AP U.S. Government and Politics
AP United States History focuses on developing students’ abilities to think conceptually about U.S. history from approximately 1491 to the present and apply historical thinking skills as they learn about the past. There are seven themes of equal importance built into this course: identity; peopling; politics and power; work, exchange, and technology; America in the world; environment and geography; and ideas, beliefs, and culture that provide areas of historical inquiry for investigation. These require students to reason historically about continuity and change over time and make comparisons among various historical developments in different times and places.
Students will demonstrate an understanding of early Americans by describing the interactions of civilizations from both sides of the Atlantic, analyzing the impact of early interaction on cultural and social development, and analyzing political rivalries impacting political development.
Students will demonstrate an understanding of the movement to Colonial Independence by analyzing the influences on colonial thought related to government and personal liberty, describing events leading to the colonial independence movement, and explaining political developments resulting from the creation of the United States Constitution.
Students will demonstrate an understanding of shaping the new republic by analyzing the influences shaping American culture, analyzing the influences shaping American democracy, and summarizing the relationship between the market revolution and regional and federal power.
Students will demonstrate an understanding of the American Expansion and Reconstruction by explaining the westward expansion, explaining the sectional conflict of states’ rights, and explaining the results of the American Civil War and Reconstruction.
Students will demonstrate understanding of the impact of industrialization and immigration by explaining the factors facilitating the transformation of the U.S. economy, explaining the impact of the expansion of industrialization, and the impact of increased immigration and migration.
Students will demonstrate an understanding of the influences on American culture and foreign policy by explaining the influence of progressive reformers on American culture, describing the impact of World War I on foreign policy and analyzing the impact of imperialism on American culture and foreign policy.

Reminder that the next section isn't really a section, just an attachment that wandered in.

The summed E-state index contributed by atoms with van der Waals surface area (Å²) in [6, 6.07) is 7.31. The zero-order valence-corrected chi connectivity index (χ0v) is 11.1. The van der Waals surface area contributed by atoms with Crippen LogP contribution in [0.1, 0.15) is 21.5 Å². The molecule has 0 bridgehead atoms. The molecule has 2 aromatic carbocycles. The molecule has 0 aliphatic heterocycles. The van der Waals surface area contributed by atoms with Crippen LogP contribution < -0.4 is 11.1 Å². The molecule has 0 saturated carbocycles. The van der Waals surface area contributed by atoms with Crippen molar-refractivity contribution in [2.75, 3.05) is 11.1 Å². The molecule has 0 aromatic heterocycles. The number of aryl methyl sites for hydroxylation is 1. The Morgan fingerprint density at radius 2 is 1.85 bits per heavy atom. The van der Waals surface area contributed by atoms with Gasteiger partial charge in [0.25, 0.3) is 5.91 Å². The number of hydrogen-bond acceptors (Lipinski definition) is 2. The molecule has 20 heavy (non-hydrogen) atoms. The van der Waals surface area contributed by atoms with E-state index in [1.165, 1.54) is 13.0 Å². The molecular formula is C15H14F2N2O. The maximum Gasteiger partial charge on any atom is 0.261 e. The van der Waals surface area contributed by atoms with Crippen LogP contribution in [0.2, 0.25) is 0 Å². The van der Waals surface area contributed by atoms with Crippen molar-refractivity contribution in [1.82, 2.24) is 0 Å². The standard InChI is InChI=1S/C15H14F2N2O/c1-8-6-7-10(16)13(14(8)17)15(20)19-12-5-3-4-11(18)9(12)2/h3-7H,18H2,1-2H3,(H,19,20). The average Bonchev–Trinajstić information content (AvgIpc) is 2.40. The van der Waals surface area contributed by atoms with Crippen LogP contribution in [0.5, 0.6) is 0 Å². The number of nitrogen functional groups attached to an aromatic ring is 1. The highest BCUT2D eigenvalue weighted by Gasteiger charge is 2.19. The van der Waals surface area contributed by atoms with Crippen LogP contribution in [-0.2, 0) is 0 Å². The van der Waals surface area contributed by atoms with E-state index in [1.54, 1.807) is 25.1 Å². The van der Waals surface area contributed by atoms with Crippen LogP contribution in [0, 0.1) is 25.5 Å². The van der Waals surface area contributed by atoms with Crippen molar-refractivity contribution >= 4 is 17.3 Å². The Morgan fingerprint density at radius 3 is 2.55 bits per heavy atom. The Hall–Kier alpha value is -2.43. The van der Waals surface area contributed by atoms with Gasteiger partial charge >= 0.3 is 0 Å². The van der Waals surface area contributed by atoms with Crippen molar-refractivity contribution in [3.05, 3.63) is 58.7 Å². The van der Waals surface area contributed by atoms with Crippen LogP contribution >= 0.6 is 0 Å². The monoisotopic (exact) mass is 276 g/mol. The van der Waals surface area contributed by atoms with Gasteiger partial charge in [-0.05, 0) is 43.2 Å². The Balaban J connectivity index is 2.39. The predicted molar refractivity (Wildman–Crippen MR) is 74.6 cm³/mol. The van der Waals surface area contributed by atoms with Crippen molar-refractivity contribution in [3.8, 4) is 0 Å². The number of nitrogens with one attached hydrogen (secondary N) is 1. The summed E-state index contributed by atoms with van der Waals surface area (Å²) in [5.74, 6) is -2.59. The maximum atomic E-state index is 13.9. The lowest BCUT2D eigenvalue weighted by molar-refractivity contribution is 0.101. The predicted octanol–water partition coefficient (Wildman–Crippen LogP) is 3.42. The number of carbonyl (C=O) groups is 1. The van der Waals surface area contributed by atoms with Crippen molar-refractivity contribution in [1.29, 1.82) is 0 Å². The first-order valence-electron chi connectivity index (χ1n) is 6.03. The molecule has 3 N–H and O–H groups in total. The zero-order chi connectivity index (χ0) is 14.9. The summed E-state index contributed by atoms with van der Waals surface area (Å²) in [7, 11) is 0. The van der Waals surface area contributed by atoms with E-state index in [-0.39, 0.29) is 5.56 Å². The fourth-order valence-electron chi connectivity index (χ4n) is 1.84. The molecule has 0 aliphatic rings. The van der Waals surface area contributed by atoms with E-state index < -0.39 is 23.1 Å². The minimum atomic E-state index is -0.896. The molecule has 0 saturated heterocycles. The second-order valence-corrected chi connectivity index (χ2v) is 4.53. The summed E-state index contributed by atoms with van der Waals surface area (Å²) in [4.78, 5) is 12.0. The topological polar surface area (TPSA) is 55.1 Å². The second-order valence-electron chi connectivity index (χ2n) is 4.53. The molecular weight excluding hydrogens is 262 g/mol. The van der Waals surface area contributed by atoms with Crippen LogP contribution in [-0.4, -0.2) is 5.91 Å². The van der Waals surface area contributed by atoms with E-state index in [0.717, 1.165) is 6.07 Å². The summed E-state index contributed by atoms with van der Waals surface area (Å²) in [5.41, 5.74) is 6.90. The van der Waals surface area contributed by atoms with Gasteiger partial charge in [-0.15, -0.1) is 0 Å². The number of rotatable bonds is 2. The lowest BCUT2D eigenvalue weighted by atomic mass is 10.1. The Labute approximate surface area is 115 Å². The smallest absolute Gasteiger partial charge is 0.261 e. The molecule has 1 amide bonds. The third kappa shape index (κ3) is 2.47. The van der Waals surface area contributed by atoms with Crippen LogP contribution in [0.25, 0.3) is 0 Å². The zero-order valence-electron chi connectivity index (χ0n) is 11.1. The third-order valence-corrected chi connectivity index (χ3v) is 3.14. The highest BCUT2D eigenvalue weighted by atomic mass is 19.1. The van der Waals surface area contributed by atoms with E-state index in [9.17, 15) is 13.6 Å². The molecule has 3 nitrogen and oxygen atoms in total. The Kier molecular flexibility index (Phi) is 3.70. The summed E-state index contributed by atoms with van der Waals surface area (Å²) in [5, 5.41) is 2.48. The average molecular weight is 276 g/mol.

Students will demonstrate an understanding of American recovery and progress by analyzing the government's role post depression economy, explaining the government's role in post World War II development and describing post war impact on American values.
Students will demonstrate an understanding of complexities of change by explaining the complexities of industry leading to economic change, explaining the prosperity of the American Dream leading to demographic change, explaining the complexities of foreign policy leading to political change and explaining the prosperity of public policy leading to cultural change.
Students will demonstrate an understanding of the shift in American Ideology by explaining the growth of conservatism, explaining the shift in United States foreign policy, and explaining the effects of the shift in immigration and globalization policy in the United States.
Students will demonstrate an understanding of New Hampshire’s role in international diplomacy by explaining the United States’ interest in settling the Russo-Japanese war, explaining the role New Hampshire played in the peace process and analyzing the effects of the treaty on the United States, Japan and Russia.
Module One: Quest for the Americas
Module Two: Colonies at War
Module Three: A New Republic
Module Four: American Civil War
Module 5: A Growing Nation
Module 6: Imperialism & Progressivism
Module 7: The World at War
Module 8: Cold War
Module 9: A Brave New World
Testing lesson—practice exam
AP Course & Exam Registration Requirements
College Board requires students to register for AP exams no later than November 13th (individual schools may set earlier deadlines).
All VLACS AP students are required to enroll in the “course only” section in My AP. Instructions for joining My AP will be posted on each VLACS course page and instructors are available to help with this process.
Students who plan to take the corresponding AP exam must arrange to take the exam at a local school that administers it. To register for an AP Exam, the local school will enroll the student in an “exam only” section in My AP. Students should follow these steps:
Please note that, if a school allows a student to register after the 11/13 deadline, there will be a $40 late exam fee. There will also be a $40 canceled/unused exam fee if a student registers and then cancels his/her exam or if the student does not show up on test day.
More information is available on the College Board’s website: https://apstudents.collegeboard.org/
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